And yet ironically, it's cheaper than ever to do space opera plots and aliens.
     
    Last edited: Oct 11, 2013
  16. BillJ

    BillJ Fleet Admiral Admiral

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    I always thought Fringe was constantly on the verge of being cancelled. Not sure I would use that as an example of ratings successful sci-fi?
     
  17. Harvey

    Harvey Admiral Admiral

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    I thought Fringe only managed to eek out a truncated fifth season because Warner Bros. slashed the show's license fee to almost nothing? That's hardly an indicator of vast public support.

    I'm also confused about all this talk of a new Trek series (or any dramatic series, for that matter) entering the market place through first-run syndication. The first-run syndication market is dead for anything other than cheap programming (i.e. talk and game shows) and has been that way for five years.

    As for the talk of the Nielsen ratings system being "dead," it's still the primary way networks evaluate whether to renew or cancel programming. Saying that the ratings didn't matter for Battlestar Galactica just isn't true. The low ratings were the reason Moore and Eick decided to end the series with season four -- the ratings were just too low for SyFy to be able to guarantee a fifth year.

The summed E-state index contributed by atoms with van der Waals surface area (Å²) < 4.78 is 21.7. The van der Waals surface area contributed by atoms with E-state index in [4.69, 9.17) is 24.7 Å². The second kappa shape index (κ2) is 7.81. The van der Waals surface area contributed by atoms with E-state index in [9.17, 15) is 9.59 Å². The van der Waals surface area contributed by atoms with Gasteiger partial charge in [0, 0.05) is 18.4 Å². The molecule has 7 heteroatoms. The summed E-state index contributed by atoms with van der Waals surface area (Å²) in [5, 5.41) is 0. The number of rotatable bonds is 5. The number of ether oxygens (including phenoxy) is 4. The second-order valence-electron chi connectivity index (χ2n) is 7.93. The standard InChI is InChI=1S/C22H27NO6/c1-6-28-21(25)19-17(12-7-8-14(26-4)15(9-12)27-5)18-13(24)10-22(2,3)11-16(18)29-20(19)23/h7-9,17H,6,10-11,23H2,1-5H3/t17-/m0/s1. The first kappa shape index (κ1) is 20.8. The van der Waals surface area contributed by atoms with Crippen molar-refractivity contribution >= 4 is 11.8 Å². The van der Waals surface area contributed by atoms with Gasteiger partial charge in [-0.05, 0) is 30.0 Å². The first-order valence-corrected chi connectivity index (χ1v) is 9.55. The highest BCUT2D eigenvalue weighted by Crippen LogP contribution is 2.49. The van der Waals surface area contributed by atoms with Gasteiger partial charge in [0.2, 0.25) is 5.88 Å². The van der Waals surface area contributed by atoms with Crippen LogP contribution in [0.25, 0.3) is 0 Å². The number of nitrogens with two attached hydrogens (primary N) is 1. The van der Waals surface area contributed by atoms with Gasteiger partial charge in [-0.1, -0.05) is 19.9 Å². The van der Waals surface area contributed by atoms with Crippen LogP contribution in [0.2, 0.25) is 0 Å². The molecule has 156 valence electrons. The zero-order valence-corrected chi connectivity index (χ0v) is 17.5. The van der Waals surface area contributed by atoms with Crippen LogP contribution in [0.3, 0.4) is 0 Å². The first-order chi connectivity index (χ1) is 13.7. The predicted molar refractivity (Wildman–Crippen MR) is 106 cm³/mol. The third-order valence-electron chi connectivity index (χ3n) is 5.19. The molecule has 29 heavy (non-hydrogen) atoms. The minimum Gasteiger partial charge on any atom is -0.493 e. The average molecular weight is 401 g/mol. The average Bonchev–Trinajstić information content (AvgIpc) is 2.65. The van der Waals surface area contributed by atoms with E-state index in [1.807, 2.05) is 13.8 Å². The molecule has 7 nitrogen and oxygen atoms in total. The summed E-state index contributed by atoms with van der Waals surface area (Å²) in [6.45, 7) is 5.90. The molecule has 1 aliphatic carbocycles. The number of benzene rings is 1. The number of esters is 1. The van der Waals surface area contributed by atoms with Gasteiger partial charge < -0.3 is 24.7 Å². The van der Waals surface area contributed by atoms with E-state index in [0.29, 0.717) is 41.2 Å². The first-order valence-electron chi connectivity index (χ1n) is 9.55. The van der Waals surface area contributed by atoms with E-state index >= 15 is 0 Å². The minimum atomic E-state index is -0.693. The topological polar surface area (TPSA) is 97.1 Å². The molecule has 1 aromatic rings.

18. BigJake

    BigJake Vice Admiral Admiral

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    Surely so, in the near term. But that cannot last if they plan on surviving. That original series are now being produced entirely outside the Nielsen ratings system and succeeding (cf. House of Cards) is just a further indicator of the way things were already going.